I installed LED strips on the outside of my house and part of the garage. All the strips were working fine. I had to put things on hold for a while. When I turned everything on today – in anticipation of adding more strips – most of the strips on the house acted up. The ones on the garage work perfectly. I tried to take a video, but even the working LEDs look like they’re blinking on the video (not sure why).
WS2812Bs, running off an Arduino Mega 2560. LEDs have their own power (not running off of the Arduino VIN).
The lights giving me trouble have a long run from the Arduino, but the two signal wires are twisted pairs with grounds hooked up. Power is 12V, stepped down 4.6V just before the strips. I don’t think it’s the setup as everything worked perfectly before.
The two strips in question are in an inverted V in the gable of the house. Each receives a signal at the top and the pattern is mirrored (and the same thing is happening in the garage gable – except it’s working there). The first dozen or so pixels on one strip respond fine and then I get random blinking or nothing on the rest of the strip. The second strip is doing the same thing, but a few more pixels respond properly.
The sketch is a simple one. It fills in Red, one pixel at a time. Then it does the same thing with Green, then Blue, then White, and repeats.
I’ve tried a different Arduino running a different sketch and it made no difference.
Again, everything worked perfectly before, and I can’t think of a thing I might have changed.
Worst case scenario – no Christmas lights this year and try rewiring next year when it gets warmer.
Best case scenario – someone suggests a solution that works.
Sorry to hear that. Always frustrating when things were working and then suddenly aren’t.
If possible check the voltage levels where ever you can. That will be a start.
Wiggle/press on connection points/solder joints to maybe find a connection that is going bad.
@dave_windsor I doubt it’s moisture. I really sealed things well. @marmil First thing I did was a lot of unplugging, re-plugging. Tends to be the way I address MOST problems (good thing I’m not in charge of people on life support).
If I have time, I’m going to build some extra long “jumper” cables that I can run from the Arduino and power supply up to the strips. I’ll see if by-passing the existing wiring solves anything.
I got up on a ladder and swapped the two power and signal plugs for the two strips. The problems remained in the same position on each strip (instead of “moving with the connection”).
I pressed down on the first flaky LED on one strip and the rest of the strip started working.
Looks like a bad LED on each strip is causing the problem. In hindsight, one of the reels of the ten I ordered had some dead spots that I thought I eliminated by choosing working chunks of the reel. Now I’m thinking that whole reel had some faulty soldering or similar. The drop in temperature between the two latest installation session was probably enough to make the strip or connection contract.
Good news is that I made the strip sections modular and removable, so I should be repair it and do it indoors, an I won’t have to make and run hundreds of feet of new power/signal wire.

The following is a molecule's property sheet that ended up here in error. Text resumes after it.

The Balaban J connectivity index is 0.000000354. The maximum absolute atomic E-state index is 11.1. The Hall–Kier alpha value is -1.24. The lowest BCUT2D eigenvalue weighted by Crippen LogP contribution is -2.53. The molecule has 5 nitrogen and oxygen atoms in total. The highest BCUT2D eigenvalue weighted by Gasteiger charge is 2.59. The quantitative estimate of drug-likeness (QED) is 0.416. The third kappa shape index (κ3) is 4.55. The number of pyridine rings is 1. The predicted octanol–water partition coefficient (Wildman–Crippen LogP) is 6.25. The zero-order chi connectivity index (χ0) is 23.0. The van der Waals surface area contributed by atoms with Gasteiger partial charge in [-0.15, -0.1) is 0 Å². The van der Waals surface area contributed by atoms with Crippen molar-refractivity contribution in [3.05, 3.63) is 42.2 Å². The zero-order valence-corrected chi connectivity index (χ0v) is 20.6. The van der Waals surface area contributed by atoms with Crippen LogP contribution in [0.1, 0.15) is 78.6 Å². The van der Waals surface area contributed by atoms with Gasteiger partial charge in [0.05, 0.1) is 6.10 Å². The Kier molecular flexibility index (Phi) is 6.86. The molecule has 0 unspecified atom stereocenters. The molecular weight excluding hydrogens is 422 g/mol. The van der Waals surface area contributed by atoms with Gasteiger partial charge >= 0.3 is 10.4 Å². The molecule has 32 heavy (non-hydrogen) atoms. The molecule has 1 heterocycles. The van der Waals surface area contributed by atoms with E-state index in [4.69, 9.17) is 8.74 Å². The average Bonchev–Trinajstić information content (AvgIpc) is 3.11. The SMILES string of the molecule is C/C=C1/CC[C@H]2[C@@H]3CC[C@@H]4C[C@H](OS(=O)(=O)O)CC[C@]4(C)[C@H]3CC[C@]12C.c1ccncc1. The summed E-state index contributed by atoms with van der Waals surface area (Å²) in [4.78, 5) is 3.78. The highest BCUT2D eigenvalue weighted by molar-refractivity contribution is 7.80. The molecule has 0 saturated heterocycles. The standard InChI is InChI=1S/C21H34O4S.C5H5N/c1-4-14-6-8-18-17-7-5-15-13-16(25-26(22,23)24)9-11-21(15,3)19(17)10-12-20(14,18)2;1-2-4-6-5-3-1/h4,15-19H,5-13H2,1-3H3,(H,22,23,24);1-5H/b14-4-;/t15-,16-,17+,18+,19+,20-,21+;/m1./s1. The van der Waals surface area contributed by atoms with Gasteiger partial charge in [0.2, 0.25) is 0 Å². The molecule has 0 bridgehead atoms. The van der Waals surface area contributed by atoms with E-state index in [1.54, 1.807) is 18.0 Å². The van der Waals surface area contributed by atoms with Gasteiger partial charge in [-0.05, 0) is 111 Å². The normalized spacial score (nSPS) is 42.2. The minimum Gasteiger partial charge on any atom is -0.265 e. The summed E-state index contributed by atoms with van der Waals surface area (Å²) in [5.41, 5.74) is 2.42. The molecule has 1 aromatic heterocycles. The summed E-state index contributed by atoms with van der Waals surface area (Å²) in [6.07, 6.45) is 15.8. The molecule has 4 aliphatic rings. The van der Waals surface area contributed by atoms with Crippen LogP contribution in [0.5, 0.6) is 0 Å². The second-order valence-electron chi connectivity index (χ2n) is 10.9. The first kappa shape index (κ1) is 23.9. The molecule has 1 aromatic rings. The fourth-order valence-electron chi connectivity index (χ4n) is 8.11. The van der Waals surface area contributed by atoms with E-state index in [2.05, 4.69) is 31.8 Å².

Bad news is that even if I fix it, the lights will be up a little late for the season, and it’s a gettin’ cold to be working outside!
I’ll confirm the repair if/when it’s up and running again.
Glad you got it figured out. I’m planning a similar power set up for some of my strands. Still waiting for step down buck converters to come in. Did you use a fuse with them as well? I read somewhere that it was wise in case the buck converter fails, but I’ve never dealt with fuses and don’t really feel like starting now
@Charity_Stolarz I didn’t fuse the buck converters, but I did add schottky diodes – one on each of the the negative inputs, to prevent problems if I accidentally reversed the polarity going in, and one on each of the positive outputs to prevent and “backward” flow of power if the converter fails (unlikely since I isolated all the power supplies from each other, but better safe than sorry).
The “start” of Christmas decorating varies widely out here. Typically, people wait until after Remembrance Day, but you can sometimes see the odd tree lit up indoors Nov 1!.
Quick update. Did some surgery on the two strips and replaced the dodgy LEDs. One strip works perfectly now – the other revealed two MORE bad LEDs. Back to surgery last night, and including a third strip from further down the line with a bad LED. Hoping to install them tonight – though I’m feeling under the weather this morning, so who knows.
I know I keep belaboring the point – but building this system with removable, modular parts was probably the best project decision I’ve made in a long time!
The funny thing is, overall I enjoy the process – even fixing faulty product – it’s just the self-imposed deadline that makes it frustrating. Weird what we’ll do to ourselves.
keep your head up i seen David Blaine speak a couple years ago “distinguished speaker series” and he said really in a nut shell whatever you chose to do you need to enjoy the path or Rather the BUMPING YOUR HEAD try to look at the troubles your running into as the chance to learn i bet any money you have learned more by trouble shooting etc than if it had just worked the first time believe me i know most everything i take on is 99.9 percent bumping my head it comes from our ambitious ways to do this stuff at all is amazing when we stand back and look from a different stance oh and i was just thinking i had ran some leds in my PC case and had issues ended up using RCA cable thinking the shielding helped maybe experiment with that? idk its all trial and error good luck and happy holidays